• Framework for measuring success. You can track traffic coming from social networks, and you can count new followers, but who are these individuals and how do they differ in frequency, spend, and ultimately profit for all the hours invested in social media? A social media tool should also provide a framework for linking social media to the bottom line, no matter how long thecycle from conversation to purchase - especially in these times.
  • Turn-key data integration. It should be easier to integrate you social media presence with traffic you you website and interaction with mobile and email channels. Any product out there should have open APIs to provide a big picture glance at the performance of the entire online channel.

Thursday, June 18, 2009

Interview with Jeremiah Owyang



A while back when I was at the Forrester Marketing Summit, I sat with Jeremiah Owyang, and thought it was worth a post. If you don't know, Jeremiah works at Forrester Research in Interactive Marketing - with a focus on social media marketing. As part of the Forrester Summit, I had a chance to ask a few questions. Here our conversation....

1. Some of my colleagues are a little hesitant about the free aspect of Social Media. What do consumers want in return for influence?
Consumers want to be heard and see that their input has had some effect. Social Media has made major inroads in product innovation in that consumers are gravitating to products they have influence in shaping. There is definitely opportunity in gaining market share by tuning in to what consumer want. The key is to not let suggestions go unnoticed - or you'll be seen as just a social media black hole.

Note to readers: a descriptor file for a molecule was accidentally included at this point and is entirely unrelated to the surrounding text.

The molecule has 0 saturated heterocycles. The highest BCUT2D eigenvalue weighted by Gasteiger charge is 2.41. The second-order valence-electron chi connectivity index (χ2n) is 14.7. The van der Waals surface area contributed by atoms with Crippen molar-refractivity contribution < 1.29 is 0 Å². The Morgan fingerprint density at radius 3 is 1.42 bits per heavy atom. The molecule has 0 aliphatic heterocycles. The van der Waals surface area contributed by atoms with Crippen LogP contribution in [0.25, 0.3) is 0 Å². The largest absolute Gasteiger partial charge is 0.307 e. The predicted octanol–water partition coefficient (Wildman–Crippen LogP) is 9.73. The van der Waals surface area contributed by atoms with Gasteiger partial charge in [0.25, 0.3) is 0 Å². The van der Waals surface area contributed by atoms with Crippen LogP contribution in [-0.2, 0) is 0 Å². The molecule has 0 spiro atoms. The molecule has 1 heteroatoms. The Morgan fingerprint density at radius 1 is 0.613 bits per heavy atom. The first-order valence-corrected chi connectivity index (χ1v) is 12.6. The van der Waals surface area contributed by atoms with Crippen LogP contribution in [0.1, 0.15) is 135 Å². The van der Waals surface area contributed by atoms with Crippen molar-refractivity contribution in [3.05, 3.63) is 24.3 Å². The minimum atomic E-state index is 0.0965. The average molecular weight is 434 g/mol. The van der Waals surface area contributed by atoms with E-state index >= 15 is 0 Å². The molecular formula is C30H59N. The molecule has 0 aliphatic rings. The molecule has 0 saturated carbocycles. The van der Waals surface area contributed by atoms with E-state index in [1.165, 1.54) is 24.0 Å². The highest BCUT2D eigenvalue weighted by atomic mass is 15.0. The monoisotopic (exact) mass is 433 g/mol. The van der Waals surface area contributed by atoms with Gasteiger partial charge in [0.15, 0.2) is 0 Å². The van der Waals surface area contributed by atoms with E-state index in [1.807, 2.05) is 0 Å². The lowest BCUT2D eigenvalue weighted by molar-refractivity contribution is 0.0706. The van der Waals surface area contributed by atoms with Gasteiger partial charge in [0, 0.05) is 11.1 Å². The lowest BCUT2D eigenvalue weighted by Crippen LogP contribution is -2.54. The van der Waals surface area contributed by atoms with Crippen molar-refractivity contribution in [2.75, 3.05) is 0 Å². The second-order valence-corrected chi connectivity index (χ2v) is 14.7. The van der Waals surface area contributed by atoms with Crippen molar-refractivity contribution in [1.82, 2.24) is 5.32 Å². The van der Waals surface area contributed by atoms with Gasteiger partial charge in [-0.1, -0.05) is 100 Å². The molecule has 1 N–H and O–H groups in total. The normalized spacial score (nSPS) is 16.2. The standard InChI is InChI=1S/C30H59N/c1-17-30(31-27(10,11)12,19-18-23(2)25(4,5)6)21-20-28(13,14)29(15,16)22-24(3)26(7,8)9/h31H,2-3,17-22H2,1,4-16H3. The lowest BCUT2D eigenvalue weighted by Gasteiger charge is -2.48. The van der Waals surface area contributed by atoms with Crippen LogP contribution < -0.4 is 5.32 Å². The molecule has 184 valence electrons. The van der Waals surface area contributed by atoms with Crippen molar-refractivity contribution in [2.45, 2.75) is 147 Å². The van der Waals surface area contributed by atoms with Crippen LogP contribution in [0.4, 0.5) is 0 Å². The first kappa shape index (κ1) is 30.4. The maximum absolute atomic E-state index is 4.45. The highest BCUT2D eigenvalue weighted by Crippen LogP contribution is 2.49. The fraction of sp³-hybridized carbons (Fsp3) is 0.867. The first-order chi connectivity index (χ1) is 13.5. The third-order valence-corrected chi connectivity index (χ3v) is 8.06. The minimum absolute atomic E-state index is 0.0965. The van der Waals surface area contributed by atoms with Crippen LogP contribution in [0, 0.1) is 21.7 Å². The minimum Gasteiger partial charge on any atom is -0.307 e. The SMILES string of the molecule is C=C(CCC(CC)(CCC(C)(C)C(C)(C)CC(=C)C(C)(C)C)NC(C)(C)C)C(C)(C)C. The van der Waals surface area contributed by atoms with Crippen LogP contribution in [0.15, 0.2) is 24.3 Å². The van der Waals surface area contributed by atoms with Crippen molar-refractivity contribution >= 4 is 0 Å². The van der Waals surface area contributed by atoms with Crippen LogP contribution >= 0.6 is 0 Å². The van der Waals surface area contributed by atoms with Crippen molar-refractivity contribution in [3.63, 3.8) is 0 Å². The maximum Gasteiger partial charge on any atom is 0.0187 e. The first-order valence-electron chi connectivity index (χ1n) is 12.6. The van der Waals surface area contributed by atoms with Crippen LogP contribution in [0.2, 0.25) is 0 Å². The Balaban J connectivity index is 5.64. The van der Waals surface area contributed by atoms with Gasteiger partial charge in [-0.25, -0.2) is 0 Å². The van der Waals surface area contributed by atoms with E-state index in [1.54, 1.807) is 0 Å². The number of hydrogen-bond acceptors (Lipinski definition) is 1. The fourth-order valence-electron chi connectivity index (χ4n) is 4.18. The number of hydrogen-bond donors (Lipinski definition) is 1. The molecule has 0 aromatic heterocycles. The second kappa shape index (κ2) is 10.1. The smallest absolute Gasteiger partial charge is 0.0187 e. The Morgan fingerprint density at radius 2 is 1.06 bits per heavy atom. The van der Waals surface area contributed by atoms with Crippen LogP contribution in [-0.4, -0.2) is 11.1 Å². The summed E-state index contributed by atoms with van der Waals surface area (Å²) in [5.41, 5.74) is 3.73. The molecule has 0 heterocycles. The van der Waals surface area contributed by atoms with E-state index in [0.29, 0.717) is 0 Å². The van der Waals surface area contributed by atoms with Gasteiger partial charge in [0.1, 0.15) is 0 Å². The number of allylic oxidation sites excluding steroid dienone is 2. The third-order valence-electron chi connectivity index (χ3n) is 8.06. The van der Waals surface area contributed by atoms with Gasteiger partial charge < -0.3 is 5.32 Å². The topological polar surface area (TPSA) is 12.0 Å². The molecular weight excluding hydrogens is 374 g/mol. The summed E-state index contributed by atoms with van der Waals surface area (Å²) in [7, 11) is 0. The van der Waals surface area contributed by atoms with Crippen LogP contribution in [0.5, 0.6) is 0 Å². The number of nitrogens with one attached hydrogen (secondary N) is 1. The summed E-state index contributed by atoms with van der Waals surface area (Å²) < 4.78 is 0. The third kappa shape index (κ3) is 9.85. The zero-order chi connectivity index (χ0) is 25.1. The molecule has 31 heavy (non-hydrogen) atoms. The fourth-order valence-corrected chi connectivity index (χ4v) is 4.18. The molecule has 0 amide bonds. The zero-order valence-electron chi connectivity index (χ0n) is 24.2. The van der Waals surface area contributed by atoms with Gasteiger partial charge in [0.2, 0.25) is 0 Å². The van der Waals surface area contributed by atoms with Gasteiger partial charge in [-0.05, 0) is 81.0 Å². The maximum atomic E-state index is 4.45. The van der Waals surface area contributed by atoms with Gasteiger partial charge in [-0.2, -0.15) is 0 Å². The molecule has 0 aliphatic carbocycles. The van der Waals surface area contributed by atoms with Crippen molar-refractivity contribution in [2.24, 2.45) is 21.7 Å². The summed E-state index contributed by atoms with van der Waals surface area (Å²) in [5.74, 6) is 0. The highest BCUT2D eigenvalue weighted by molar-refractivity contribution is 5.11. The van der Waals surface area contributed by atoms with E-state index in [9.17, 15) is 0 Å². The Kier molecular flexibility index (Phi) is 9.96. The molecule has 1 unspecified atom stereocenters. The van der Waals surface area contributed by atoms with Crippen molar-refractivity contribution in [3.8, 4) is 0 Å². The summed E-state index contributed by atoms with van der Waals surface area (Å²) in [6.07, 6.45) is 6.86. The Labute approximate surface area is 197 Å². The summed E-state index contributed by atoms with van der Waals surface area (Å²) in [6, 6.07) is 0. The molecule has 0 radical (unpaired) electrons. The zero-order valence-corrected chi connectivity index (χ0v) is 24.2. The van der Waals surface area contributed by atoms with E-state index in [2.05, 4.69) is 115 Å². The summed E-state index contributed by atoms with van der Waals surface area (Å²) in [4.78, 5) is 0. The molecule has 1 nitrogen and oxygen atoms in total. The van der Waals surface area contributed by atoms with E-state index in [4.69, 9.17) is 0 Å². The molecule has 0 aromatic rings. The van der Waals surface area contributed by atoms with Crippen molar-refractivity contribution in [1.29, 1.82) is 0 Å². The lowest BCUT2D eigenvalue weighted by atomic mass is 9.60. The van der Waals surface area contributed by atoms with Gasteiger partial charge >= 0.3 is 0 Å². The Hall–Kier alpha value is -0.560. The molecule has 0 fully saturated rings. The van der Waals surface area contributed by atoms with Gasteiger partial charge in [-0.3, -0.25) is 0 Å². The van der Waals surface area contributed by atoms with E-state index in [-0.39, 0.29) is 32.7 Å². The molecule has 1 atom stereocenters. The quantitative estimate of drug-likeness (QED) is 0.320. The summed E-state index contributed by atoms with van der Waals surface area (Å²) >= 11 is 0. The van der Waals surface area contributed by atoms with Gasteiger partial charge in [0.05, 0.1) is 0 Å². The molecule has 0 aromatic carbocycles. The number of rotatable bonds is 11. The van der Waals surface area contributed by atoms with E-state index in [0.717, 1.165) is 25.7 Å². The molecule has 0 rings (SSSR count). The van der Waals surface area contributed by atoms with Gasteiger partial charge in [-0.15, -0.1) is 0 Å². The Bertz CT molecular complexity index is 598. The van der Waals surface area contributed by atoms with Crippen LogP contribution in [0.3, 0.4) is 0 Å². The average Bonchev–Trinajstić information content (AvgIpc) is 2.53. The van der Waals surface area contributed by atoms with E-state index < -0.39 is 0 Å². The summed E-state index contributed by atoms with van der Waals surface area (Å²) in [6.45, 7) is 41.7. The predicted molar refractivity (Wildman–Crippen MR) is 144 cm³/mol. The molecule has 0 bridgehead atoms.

2. How are marketers approaching marketing in social media spaces?
There is some hesitation on approaching social media, but is embraced in some capacity by the vast majority of consumer brands. They are setting goals and aligning social networks to meet those marketing objectives (brand perception, sales, promotions, etc). Measurement is predominantly web tracking.

3.Are marketers thinking in the terms of 'campaigns'?
Yes, and it's unfortunate because at best it's an ongoing conversation with consumers. (A good study to start with a multi-online approach is Forresters 'Campaign Management Needs A Reboot.') It's unfortunate they think of campaigns because at best it's an ongoing conversation with consumers.

4. Which companies are trying to provide services to marketers in this space?
Of course, the Listening platforms are having the best traction, but also https://cotweet.com/, plus integrations in social media with SAP CRM, Salesforce, and Shoutlet. Also in terms of campaign management and widget creation: Gigya, Widgetbox, Clearsping, Newsgator, Rocku, and Slide.

5.How are marketers measuring social media campaign response on the backend, and what metrics are most critical to track as the channel evolves?

Certainly traditional metrics are increased traffic to the brand site, clicks, follows, and sales, but there is more strategic moment in tracking the velocity of engagement (time+energy- resulting momentum).

6.Who typically "owns" the social media marketing responsibility (and budget) within an average organization? Is it a shared responsibility across the marketing organization, or are most companies hiring internal experts or contracting with agencies?